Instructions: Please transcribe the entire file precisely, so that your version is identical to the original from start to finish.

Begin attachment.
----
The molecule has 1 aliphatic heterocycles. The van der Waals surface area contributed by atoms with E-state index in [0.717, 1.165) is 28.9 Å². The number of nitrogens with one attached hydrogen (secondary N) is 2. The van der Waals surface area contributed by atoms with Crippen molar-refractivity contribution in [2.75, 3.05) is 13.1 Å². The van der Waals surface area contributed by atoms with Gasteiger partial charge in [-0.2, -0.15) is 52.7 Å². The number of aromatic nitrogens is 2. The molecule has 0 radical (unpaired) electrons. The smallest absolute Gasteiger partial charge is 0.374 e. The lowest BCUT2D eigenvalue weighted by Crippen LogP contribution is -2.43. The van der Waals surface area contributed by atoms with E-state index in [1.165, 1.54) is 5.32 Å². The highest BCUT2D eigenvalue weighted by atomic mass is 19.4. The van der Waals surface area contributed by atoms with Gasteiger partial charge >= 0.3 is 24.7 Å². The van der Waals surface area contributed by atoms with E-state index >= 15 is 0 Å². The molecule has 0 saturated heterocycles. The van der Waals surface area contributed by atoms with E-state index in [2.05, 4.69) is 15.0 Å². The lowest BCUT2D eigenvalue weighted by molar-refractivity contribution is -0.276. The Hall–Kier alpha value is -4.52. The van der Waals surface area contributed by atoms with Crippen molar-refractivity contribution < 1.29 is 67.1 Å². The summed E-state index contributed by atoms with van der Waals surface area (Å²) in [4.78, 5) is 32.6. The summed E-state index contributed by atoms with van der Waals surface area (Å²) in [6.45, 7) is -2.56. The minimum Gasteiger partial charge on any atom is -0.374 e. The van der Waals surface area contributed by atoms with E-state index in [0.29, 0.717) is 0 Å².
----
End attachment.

The molecule has 1 aliphatic heterocycles. The van der Waals surface area contributed by atoms with E-state index in [0.717, 1.165) is 28.9 Å². The number of nitrogens with one attached hydrogen (secondary N) is 2. The van der Waals surface area contributed by atoms with Crippen molar-refractivity contribution in [2.75, 3.05) is 13.1 Å². The van der Waals surface area contributed by atoms with Gasteiger partial charge in [-0.2, -0.15) is 52.7 Å². The number of aromatic nitrogens is 2. The molecule has 0 radical (unpaired) electrons. The smallest absolute Gasteiger partial charge is 0.374 e. The lowest BCUT2D eigenvalue weighted by Crippen LogP contribution is -2.43. The van der Waals surface area contributed by atoms with E-state index in [1.165, 1.54) is 5.32 Å². The highest BCUT2D eigenvalue weighted by atomic mass is 19.4. The van der Waals surface area contributed by atoms with Gasteiger partial charge >= 0.3 is 24.7 Å². The van der Waals surface area contributed by atoms with E-state index >= 15 is 0 Å². The molecule has 0 saturated heterocycles. The van der Waals surface area contributed by atoms with E-state index in [2.05, 4.69) is 15.0 Å². The lowest BCUT2D eigenvalue weighted by molar-refractivity contribution is -0.276. The Hall–Kier alpha value is -4.52. The van der Waals surface area contributed by atoms with Crippen molar-refractivity contribution < 1.29 is 67.1 Å². The summed E-state index contributed by atoms with van der Waals surface area (Å²) in [4.78, 5) is 32.6. The summed E-state index contributed by atoms with van der Waals surface area (Å²) in [6.45, 7) is -2.56. The minimum Gasteiger partial charge on any atom is -0.374 e. The van der Waals surface area contributed by atoms with E-state index in [0.29, 0.717) is 0 Å².